Right, that’s it from me. Here, by way of going-home present, are some match stats for you. Until next time!
Well that might have been a decent game, had Rayo only kept 11 men on the field. But to take on Barcelona with nine men is unlikely to be much fun, and the visitors cantered to an easy victory without having to try very hard. Still, some enjoyable moments. Barcelona move eight points clear, and are unbeaten now in 35 games in all competitions, a Spanish record.
Final score: Rayo Vallecano 1-5 Barcelona
90+1 mins: Four goals, a missed penalty and a red card in that half, and the referee plays four seconds of stoppage time. I demand a refund!
90 mins: Rayo mount a token attack, Tito heading a difficult chance wide. Their fans, commendably, continue to wave big heavy flags and jump up and down behind the goal.
88 mins: Neymar is booked for … well … I’ve seen two replays and I’m still not sure. He’ll miss Barcelona’s next game.
GOAL! Rayo Vallecano 1-5 Barcelona (Arda Turan, 86 mins)
Mathieu crosses from the left, Arda Turan heads in at the far post, totally unmarked. Easy. Well, against nine men it would be.
85 mins: Messi should really have had a fourth there, after being picked out in half a penalty area’s worth of space, but his first touch is not good enough, or rather it’s too good – the ball stops dead, and he can’t get in a shot before he’s closed down.
82 mins: Oooh! Again! Iniesta passes to Suárez and runs into the area, so the Uruguayan – who can rarely play a one without following it with a two – tries to scoop the ball back to him. It hits a defender, though, so Suárez takes it back, runs into the area himself, and then plays the ball hard across goal from a silly angle – probably a shot.
80 mins: Another substitute for Rayo: Manucho comes off, and Javi Guerra comes on.
78 mins: Arda Turan slides in and trips Tito, and the referee blows his whistle, strides over, and shows the Turk a red card! Then he puts the red card back in his pocket, takes out the yellow, apologises profusely (presumably) and shows that instead!
77 mins: Barcelona take off Busquets and bring on Vermaelen. Meanwhile, some excellent bench-shaking skills here:
77 mins: Penalties are the one thing Barcelona really are pretty rubbish at.
76 mins: Rayo also had two men sent off the last time Barcelona visited. Incidentally, in all the excitement I failed to tell you that Arda Turan had replaced Rakitic.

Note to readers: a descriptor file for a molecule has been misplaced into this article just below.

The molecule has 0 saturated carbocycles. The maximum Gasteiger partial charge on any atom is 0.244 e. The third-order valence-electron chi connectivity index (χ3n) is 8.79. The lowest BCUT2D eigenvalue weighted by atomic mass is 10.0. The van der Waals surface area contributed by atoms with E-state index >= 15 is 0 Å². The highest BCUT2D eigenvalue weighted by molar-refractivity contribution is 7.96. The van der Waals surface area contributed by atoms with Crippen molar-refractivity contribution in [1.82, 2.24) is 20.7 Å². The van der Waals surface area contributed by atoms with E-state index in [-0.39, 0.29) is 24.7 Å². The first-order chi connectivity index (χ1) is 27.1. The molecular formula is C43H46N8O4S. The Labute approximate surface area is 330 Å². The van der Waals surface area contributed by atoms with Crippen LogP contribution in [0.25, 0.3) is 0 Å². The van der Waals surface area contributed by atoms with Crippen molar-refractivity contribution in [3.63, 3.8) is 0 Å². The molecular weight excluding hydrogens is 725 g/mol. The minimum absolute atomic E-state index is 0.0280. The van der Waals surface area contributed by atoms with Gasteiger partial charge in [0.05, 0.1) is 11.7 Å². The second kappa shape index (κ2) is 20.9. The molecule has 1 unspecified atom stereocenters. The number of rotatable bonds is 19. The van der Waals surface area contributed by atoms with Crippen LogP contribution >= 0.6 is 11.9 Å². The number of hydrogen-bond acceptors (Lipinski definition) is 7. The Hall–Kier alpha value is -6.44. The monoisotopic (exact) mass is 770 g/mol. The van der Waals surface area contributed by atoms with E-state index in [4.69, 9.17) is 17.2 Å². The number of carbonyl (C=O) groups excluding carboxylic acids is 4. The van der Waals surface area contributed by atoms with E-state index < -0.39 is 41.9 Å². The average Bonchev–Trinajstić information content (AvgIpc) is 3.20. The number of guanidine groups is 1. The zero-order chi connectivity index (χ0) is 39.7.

74 mins: That was, apparently, the third time this season when Messi has been on a hat-trick when Barcelona have been awarded a penalty, and not taken it. He’s since completed his hat-trick anyway.
GOAL! Rayo Vallecano 1-4 Barcelona (Messi, 72 mins)
Now Messi is played through, and there’s no flag this time. Antonio Amaya – just on as a substitute, replacing Bébé – is guilty of leaving him in all sorts of space, and is punished as he’s played in from near halfway, runs to the edge of the area, and tucks the ball in at the near post.
70 mins: Within 60 seconds of the penalty both Neymar and Suárez are caught fractionally offside, when played through.
69 mins: Suárez’s penalty is saved! It’s a poor penalty, blasted not far off the ground, not far from the middle, and Juan Carlos, having dived the right way, can hardly fail to save it.
Another penalty! And another red card!
68 mins: After the ball hits the bar, Busquets reaches it first and he seems likely to score, at least until Iturra takes him out from behind!
67 mins: Neymar hits the bar! Moments later there’s a free-kick from the edge of the area, and the Brazilian hits it over the wall and into the meat of the bar.
66 mins: Juan Carlos tries to give away another goal. To be fair, Suárez’s shot was low and firm, but the keeper had two gloves on it. It squirmed away into the middle of goal, Juan Carlos desperately palmed it a bit further away, and somehow he got away with it.
64 mins: Messi slams a first-time shot high and wide from 16 yards, after Mathieu pulls back.